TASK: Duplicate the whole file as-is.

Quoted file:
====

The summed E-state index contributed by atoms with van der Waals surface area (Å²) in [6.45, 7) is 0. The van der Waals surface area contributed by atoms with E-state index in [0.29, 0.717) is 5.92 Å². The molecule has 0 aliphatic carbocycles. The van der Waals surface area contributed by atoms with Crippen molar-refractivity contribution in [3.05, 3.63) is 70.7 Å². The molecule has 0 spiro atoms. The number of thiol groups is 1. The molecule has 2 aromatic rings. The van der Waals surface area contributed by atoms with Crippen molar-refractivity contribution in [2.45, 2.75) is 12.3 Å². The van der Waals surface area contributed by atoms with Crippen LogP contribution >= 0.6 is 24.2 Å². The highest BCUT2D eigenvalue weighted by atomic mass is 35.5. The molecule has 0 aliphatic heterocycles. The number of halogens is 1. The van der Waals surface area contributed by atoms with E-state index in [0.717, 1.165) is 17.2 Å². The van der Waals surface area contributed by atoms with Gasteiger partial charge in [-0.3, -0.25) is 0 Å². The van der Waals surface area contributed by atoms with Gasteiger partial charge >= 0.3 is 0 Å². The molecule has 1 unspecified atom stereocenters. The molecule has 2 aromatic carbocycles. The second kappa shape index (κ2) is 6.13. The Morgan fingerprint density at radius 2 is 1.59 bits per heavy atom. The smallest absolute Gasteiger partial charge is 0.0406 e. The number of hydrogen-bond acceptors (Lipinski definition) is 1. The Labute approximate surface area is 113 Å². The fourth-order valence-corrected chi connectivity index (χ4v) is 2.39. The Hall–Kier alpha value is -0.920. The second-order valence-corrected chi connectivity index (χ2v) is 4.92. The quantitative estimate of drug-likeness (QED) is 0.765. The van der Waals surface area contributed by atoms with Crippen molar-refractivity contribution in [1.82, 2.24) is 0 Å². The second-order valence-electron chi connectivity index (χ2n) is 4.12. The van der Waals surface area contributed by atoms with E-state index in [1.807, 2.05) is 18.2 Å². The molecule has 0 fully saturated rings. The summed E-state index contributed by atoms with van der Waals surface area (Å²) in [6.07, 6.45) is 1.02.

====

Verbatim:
The summed E-state index contributed by atoms with van der Waals surface area (Å²) in [6.45, 7) is 0. The van der Waals surface area contributed by atoms with E-state index in [0.29, 0.717) is 5.92 Å². The molecule has 0 aliphatic carbocycles. The van der Waals surface area contributed by atoms with Crippen molar-refractivity contribution in [3.05, 3.63) is 70.7 Å². The molecule has 0 spiro atoms. The number of thiol groups is 1. The molecule has 2 aromatic rings. The van der Waals surface area contributed by atoms with Crippen molar-refractivity contribution in [2.45, 2.75) is 12.3 Å². The van der Waals surface area contributed by atoms with Crippen LogP contribution >= 0.6 is 24.2 Å². The highest BCUT2D eigenvalue weighted by atomic mass is 35.5. The molecule has 0 aliphatic heterocycles. The number of halogens is 1. The van der Waals surface area contributed by atoms with E-state index in [0.717, 1.165) is 17.2 Å². The van der Waals surface area contributed by atoms with Gasteiger partial charge in [-0.3, -0.25) is 0 Å². The van der Waals surface area contributed by atoms with Gasteiger partial charge >= 0.3 is 0 Å². The molecule has 1 unspecified atom stereocenters. The molecule has 2 aromatic carbocycles. The second kappa shape index (κ2) is 6.13. The Morgan fingerprint density at radius 2 is 1.59 bits per heavy atom. The smallest absolute Gasteiger partial charge is 0.0406 e. The number of hydrogen-bond acceptors (Lipinski definition) is 1. The Labute approximate surface area is 113 Å². The fourth-order valence-corrected chi connectivity index (χ4v) is 2.39. The Hall–Kier alpha value is -0.920. The second-order valence-corrected chi connectivity index (χ2v) is 4.92. The quantitative estimate of drug-likeness (QED) is 0.765. The van der Waals surface area contributed by atoms with Crippen molar-refractivity contribution in [1.82, 2.24) is 0 Å². The second-order valence-electron chi connectivity index (χ2n) is 4.12. The van der Waals surface area contributed by atoms with E-state index in [1.807, 2.05) is 18.2 Å². The molecule has 0 fully saturated rings. The summed E-state index contributed by atoms with van der Waals surface area (Å²) in [6.07, 6.45) is 1.02.